print 'This message will be logged instead of displayed' 5
sys.stdout = saveout                                     6
fsock.close()                                            7
1 This will print to the IDEInteractive Window” (or the terminal, if running the script from the command line).
2 Always save stdout before redirecting it, so you can set it back to normal later.
3 Open a file for writing. If the file doesn't exist, it will be created. If the file does exist, it will be overwritten.
4 Redirect all further output to the new file you just opened.
5 This will be “printed” to the log file only; it will not be visible in the IDE window or on the screen.
6 Set stdout back to the way it was before you mucked with it.
7 Close the log file.

Redirecting stderr works exactly the same way, using sys.stderr instead of sys.stdout.

Example 10.10. Redirecting error information

[you@localhost kgp]$ python stderr.py
[you@localhost kgp]$ cat error.log
Traceback (most recent line last):
  File "stderr.py", line 5, in ?
    raise Exception, 'this error will be logged'
Exception: this error will be logged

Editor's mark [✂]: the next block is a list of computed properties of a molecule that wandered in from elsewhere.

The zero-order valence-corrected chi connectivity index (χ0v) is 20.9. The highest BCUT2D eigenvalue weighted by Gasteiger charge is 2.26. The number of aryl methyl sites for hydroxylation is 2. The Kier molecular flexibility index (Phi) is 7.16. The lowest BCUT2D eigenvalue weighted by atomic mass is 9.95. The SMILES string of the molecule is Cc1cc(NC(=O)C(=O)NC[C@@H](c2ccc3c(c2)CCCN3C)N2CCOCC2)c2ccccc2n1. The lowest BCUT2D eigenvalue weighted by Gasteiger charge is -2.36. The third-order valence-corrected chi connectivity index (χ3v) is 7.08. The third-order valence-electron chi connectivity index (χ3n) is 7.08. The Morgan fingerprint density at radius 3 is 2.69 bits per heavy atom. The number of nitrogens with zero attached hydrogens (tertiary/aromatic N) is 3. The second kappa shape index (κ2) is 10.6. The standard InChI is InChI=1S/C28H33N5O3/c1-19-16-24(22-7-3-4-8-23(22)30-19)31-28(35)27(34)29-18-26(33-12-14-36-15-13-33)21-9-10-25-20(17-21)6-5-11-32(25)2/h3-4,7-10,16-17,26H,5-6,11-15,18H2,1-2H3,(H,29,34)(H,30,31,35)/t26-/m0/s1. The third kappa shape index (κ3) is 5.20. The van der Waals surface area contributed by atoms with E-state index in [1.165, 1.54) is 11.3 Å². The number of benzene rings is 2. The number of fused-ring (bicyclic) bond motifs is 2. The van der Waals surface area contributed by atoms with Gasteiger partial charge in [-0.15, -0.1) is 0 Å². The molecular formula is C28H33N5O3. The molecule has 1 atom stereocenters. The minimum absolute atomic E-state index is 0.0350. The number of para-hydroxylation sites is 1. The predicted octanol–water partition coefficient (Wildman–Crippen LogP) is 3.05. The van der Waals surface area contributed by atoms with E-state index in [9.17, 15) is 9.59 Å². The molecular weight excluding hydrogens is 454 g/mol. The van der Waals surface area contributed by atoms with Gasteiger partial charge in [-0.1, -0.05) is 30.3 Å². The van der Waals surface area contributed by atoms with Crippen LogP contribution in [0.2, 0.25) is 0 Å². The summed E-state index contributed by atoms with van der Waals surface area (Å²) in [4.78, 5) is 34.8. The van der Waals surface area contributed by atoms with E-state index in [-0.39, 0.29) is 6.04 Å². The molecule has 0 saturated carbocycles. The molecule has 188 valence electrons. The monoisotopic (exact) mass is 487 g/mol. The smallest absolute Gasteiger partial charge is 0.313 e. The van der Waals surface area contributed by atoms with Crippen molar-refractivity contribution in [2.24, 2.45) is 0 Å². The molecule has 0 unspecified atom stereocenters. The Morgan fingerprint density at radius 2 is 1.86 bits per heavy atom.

If you have not already done so, you can download this and other examples used in this book.

import sys

fsock = open('error.log', 'w')               1
sys.stderr = fsock                           2
raise Exception, 'this error will be logged' 3 4
1 Open the log file where you want to store debugging information.
2 Redirect standard error by assigning the file object of the newly-opened log file to stderr.
3 Raise an exception. Note from the screen output that this does not print anything on screen. All the normal traceback information has been written to error.log.
4 Also note that you're not explicitly closing your log file, nor are you setting stderr back to its original value. This is fine, since once the program crashes (because of the exception), Python will clean up and close the file for us, and it doesn't make any difference that stderr is never restored, since, as I mentioned, the program crashes and Python ends. Restoring the original is more important for stdout, if you expect to go do other stuff within the same script afterwards.

Since it is so common to write error messages to standard error, there is a shorthand syntax that can be used instead of going through the hassle of redirecting it outright.

Example 10.11. Printing to stderr

>>> print 'entering function'
entering function
>>> import sys
>>> print >> sys.stderr, 'entering function' 1
entering function
1 This shorthand syntax of the print statement can be used to write to any open file, or file-like object. In this case, you can redirect a single print statement to stderr without affecting subsequent print statements.